What is our primary use case?
We use FileNet with our Cognos. We used to store all of our report history within Cognos, inside the content store. We've removed it from the content store and put it inside the FileNet system. Our users can still access their reports, but we don't have to store it in our content store.
How has it helped my organization?
Our main benefit is keeping our content store small, where our content store was about 5.5GB. Best practices from IBM is about 3GB, so we were way over that. By moving all the report history out of the content store, we're now down to about 1.5 to to 2GB.
What is most valuable?
Keeping our content store small. That helps our DBAs when they have to do the backups of our audit system, or of the content store. It's in SQL Server, and to back up SQL Server of something that size takes a lot of time and a lot of effort. But now that we've shrunk that down, it's a little bit more manageable to handle backups. I know if we do ever have to restore our content store - which we hope we never do - we're able to do it in a more timely fashion because it's smaller in size.
What needs improvement?
It does what we need for it to do. As long as it can continue to handle the volume that we're throwing at it, I don't think that it's going to be a problem.
What do I think about the stability of the solution?
We've been using it now for about four years. When we first went to it, we were having some issues, communication across the network issues, but we have had very few issues with it.
What do I think about the scalability of the solution?
We add stuff to it all the time, so it's scaling vertically all the time, and we haven't had any issues with it. We started out around 3GB, and we're up to about 5GB, and we expect to be somewhere at around the 10 to 12GB mark by 2020, just because that's the way our business is growing.
How are customer service and technical support?
One of our account reps was very instrumental in getting us set up, but we really haven't had, other than network latency issues in the very beginning, a lot of issues where we needed to go to technical support for it.
Which solution did I use previously and why did I switch?
We were using the out-of-the-box content store of Cognos, and we were just busting at the seams, so we had to come up with a solution. One of our account reps actually came up with the solution. We looked at a couple other things, but this was a solution we decided to go with.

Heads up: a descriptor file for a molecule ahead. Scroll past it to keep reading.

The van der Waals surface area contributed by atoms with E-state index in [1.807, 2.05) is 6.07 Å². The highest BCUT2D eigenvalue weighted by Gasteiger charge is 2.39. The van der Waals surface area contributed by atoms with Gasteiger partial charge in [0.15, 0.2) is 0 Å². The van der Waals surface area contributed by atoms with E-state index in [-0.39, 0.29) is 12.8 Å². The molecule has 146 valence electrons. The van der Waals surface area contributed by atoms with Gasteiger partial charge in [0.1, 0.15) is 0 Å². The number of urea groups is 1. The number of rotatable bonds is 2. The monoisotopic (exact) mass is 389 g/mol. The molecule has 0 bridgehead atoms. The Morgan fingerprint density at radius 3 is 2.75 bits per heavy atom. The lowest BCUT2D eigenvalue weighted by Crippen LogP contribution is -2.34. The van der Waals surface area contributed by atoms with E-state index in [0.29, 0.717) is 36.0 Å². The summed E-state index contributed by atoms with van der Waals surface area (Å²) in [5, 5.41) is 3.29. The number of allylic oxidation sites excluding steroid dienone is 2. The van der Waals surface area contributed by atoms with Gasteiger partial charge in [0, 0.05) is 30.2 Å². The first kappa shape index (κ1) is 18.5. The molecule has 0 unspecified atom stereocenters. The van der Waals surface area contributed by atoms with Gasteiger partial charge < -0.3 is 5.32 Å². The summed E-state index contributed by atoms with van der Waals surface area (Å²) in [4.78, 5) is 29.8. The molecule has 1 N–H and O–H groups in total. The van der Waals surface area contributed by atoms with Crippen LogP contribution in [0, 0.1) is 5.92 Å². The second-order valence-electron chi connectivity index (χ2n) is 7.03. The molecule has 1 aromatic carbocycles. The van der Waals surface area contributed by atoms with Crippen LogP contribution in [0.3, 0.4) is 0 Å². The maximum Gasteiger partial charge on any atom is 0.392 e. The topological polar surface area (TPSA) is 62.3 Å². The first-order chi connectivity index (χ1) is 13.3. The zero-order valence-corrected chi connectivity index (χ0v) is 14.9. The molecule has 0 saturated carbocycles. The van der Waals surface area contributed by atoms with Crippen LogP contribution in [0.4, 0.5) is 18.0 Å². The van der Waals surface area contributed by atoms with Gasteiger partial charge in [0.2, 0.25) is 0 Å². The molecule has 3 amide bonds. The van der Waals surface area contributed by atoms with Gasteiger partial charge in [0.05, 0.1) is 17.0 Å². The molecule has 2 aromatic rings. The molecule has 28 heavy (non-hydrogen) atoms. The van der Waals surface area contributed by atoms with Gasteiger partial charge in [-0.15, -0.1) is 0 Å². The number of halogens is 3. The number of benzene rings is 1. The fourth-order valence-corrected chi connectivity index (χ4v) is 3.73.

The important criterion for us when selecting a vendor is mostly that it's going to handle volume. Our particular company is a distribution system, and so we have tons and tons of data, so we need to be able to handle volume. What we typically run into is, people give us a proof of concept, and it will handle it with a small use case. But when you try and explode that use case into something that we need, at the volume we're working at, many of those solutions just fall flat at that point. This particular solution, that didn't happen.
How was the initial setup?
It was pretty straightforward. Like I said, the biggest issues we had were on our company side, the network latency of moving that much data across our network at one time. Once we opened up a dedicated pipe for that data movement, we haven't seen any issues like that.
What other advice do I have?
I'd give it an eight out of 10. Eight's not high, not low, necessarily, but it does everything we need. I'm not going to give anything a 10, but I'm definitely not gonna give it a one.
I would say you need to take a look at the size of your content. If you're going to use it to replace the content store of Cognos, you need to look at the size and make sure you're within best practices. Cognos is a product that's wishy-washy at times, and most of the issues that we've ever had with Cognos were because our content store was too big. Now that we've shrunk the content store, our Cognos is actually better. If you are looking at that, this would be a solution I would suggest to you, just to keep your content store small.